Using Shad as bait can be productive. After all Shad are a major resource in the food chain of many fish. Fresh cut Shad can be used to catch a variety of fish including Sand Trout, Spotted Seatrout, and even Redfish. Using fresh dead Shad on a trotline to catch catfish is effective and does not require any special care other than keeping the bait cool until it is ready to go on the hook.
Throughout the southern estuaries several species of Shad are found. Alabama Shad range from the Mississippi River basin to Suwannee River in Florida but now are consider rare in many areas. On the other hand, Gizzard and Threadfin Shads are considered abundant. They range across many states where large bodies of water exist from the Great Lakes to the Gulf of Mexico. Also, as is the case with Stripers, some Gizzard and Threadfin pods are completely landlocked, making the use of Shad as bait available even to the most devoted freshwater anglers.
The southern Atlantic coastline has the American Shad, Hickory Shad, and Blueback Herring Shad. Spending periods of theirs life at sea, these Shad are anadromous and return to the estuaries to spawn. Every summer, up and down the waters from North Carolina to Florida, these Shad can be seen ripping the surface as they school.
All Shad species generally move in large schools. These large schools make it possible for anglers the catch them in cast nets. But whether Shad as bait are caught or purchased, all Shad species have one thing in common, Shad are hard to keep alive without proper care.
When fresh caught Shad are placed in a live well, they begin to lose the slime coating that covers their body. Adding to this coating lose is the habit of the Shad to discharge fecal matter into the water which produces ammonia, consequently, conditions in the live well soon becomes toxic.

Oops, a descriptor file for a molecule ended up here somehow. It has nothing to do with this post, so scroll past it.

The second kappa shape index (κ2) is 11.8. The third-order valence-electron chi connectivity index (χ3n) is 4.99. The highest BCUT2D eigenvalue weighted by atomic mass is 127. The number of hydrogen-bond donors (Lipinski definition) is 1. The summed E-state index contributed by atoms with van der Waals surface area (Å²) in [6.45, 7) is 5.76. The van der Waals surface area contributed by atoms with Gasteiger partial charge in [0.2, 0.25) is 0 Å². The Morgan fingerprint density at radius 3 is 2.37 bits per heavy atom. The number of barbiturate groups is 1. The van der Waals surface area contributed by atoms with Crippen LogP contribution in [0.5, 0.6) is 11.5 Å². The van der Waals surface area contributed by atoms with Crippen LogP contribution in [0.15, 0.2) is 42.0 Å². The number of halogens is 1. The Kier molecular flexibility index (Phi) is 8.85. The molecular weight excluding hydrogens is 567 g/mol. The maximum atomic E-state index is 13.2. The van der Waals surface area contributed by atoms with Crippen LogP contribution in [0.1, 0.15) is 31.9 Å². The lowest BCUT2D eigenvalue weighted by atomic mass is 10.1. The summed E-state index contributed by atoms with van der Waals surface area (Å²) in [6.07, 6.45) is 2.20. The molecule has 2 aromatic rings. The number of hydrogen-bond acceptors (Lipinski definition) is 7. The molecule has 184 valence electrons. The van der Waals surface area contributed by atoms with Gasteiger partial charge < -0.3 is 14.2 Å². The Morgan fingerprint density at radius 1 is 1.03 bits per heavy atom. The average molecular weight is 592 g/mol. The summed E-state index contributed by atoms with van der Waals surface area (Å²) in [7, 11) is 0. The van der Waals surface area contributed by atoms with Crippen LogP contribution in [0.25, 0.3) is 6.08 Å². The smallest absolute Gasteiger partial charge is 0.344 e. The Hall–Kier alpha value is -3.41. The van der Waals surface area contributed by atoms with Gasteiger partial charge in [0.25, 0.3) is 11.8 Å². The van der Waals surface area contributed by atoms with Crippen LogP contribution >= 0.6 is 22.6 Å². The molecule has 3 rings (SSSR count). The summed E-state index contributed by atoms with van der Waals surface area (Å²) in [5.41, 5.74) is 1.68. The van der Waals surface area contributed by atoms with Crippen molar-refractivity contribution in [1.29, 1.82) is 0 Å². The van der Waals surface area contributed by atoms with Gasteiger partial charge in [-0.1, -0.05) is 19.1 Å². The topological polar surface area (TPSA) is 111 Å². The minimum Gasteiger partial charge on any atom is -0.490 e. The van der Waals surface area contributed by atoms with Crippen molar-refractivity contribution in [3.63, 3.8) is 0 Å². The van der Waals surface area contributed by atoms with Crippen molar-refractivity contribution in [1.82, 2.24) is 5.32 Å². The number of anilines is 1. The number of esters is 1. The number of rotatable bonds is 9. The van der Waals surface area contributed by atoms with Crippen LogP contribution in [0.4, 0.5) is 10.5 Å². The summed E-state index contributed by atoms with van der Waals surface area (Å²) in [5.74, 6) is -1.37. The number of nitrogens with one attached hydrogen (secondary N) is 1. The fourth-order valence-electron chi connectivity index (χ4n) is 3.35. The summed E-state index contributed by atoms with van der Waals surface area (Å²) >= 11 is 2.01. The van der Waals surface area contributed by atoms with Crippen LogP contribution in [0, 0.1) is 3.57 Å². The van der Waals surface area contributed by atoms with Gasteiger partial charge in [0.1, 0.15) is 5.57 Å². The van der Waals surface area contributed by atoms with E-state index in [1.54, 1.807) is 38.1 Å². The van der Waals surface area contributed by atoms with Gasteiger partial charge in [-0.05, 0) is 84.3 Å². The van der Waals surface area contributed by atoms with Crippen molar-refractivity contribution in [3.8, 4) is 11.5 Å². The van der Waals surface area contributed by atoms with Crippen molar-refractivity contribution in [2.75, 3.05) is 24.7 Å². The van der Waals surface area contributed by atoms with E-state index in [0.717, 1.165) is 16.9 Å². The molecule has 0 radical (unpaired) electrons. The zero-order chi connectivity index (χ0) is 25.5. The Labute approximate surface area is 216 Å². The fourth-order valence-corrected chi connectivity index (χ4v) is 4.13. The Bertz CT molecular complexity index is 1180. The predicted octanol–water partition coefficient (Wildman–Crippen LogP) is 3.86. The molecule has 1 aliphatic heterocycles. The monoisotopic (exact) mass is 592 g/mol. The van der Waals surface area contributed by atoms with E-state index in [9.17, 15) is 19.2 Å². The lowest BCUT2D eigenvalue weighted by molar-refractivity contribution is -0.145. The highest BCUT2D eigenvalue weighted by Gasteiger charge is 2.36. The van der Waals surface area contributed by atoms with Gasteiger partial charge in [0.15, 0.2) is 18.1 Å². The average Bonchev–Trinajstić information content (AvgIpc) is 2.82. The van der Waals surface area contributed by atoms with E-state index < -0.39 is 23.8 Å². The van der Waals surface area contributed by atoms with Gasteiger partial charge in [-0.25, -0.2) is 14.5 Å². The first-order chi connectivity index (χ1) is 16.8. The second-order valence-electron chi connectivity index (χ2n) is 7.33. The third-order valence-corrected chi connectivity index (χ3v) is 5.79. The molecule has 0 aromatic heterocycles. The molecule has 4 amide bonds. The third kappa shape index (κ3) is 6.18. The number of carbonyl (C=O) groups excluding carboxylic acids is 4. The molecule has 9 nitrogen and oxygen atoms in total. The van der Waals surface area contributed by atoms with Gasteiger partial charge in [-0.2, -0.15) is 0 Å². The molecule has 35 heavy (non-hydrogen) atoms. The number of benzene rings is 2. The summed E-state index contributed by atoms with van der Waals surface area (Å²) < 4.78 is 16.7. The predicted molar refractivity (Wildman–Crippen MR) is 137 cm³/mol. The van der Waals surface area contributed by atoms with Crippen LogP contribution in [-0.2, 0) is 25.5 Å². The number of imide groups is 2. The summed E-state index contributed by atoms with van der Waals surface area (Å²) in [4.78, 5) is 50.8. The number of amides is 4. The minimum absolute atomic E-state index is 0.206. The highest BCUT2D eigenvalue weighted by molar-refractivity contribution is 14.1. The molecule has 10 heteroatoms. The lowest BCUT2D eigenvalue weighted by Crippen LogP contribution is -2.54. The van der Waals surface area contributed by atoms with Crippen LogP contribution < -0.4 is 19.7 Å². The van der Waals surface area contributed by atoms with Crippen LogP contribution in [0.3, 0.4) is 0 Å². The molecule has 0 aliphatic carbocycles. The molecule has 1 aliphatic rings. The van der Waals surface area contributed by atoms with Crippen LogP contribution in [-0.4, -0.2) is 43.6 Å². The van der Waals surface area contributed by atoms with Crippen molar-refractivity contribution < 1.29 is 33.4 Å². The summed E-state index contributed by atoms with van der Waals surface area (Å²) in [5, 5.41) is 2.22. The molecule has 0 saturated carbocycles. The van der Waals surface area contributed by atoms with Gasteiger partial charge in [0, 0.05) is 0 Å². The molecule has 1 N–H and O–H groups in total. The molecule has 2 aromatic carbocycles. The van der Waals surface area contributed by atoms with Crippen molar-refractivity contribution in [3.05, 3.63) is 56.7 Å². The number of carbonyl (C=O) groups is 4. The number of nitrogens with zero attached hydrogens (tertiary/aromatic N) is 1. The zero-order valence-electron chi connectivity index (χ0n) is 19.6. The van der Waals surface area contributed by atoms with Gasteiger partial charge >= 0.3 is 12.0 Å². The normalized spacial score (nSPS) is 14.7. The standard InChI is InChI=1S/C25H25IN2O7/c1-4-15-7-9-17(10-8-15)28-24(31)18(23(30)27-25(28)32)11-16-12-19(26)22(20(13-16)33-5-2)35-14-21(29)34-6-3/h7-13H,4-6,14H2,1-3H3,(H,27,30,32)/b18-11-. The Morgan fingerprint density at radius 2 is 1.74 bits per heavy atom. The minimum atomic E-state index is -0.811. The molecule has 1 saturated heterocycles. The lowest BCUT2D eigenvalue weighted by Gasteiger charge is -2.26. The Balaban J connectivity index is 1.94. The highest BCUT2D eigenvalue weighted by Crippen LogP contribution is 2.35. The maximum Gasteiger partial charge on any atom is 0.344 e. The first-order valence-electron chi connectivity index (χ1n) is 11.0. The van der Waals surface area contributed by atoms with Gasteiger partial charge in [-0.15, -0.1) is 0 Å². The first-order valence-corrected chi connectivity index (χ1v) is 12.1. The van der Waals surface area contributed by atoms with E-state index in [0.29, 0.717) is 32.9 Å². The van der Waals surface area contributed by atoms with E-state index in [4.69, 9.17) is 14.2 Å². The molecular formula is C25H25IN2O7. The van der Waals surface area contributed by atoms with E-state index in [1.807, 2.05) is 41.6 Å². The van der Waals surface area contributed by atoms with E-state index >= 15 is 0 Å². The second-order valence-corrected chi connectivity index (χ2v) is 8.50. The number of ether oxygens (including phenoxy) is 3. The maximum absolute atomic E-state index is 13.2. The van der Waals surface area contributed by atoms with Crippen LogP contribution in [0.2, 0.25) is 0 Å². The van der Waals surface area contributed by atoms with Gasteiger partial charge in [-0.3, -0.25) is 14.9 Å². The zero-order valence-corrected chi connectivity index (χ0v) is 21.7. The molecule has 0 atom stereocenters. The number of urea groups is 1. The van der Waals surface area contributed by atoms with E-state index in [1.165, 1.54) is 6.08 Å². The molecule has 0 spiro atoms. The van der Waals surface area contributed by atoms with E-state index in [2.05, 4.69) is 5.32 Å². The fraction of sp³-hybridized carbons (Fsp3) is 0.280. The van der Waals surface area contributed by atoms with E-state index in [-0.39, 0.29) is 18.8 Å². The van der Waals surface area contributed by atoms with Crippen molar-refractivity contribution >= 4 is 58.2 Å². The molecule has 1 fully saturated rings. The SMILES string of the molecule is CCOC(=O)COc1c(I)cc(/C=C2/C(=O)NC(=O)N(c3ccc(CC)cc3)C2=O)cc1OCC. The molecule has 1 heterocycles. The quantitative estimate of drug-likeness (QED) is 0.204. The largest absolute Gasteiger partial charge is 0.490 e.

Another factor affecting the Shad’s survival is the amount of dissolved oxygen in the water. Shad require lots of aeration. Also, keep in mind warm water holds less oxygen than cold, thus warm water will become depleted of oxygen sooner. These factors must be addressed if the Shad are to remain alive in any type of container.
If the Shad is being kept in a boat aerated live well which “continuously” recycles the water, the Shad should have a good chance of surviving unless to many are placed in the live well. It is better to go with fewer Shad than lose them all because the live well is overstocked. Unfortunately, the only way to learn how many Shad your live well can handle is often by trial and error. If after a few attempts the Shad are not surviving, try adding a 12 volt battery-operated Marine Metal Airhead Floating Livewell Aerator or something similar. This should help even in smaller live wells.
For self contained live wells a filter should be added to the Oxygen Infusor to remove waste, slime, and scales, however, ammonia buildup may still become a problem over time. To calm the Shad and reduce their stress, some anglers will also attempt to cool the water down with ice, be very careful not to cool the water more than about 5 degrees. Also, do not take the ice out of its bag, keep in mind most ice has chlorine which will kill Shad.
When using Shad as bait fishing freshwater lakes or rivers, some angler will add about a cup of salt to very 10 gallons of water to help stabilize their Shad. This helps to reduce the body slime and scale lose. Brackish water by its nature already had sufficient salt, so when fishing in estuaries adding salt is unnecessary.
Having a soft body, with small scales, without any sharp spiny fins, and loaded with fatty proteins, Shad are highly desirable for Spotted Seatrout, Stripers (which include the Hybrids), Largemouth Bass, White Bass, and Crappie, all of which feed on live Shad regularly. Shad as bait can be fished in all the traditional ways on medium tackle. When using a bottom fishing rig, try lip hooking the Shad through the eyes or nostrils. Smaller Shad can be hooked in the dorsal and fished using a sliding cork. With large Shad try using a two hook rig with one single hook through the nose and a treble hook in the low part of the tail, then slowly troll near deep dropoffs.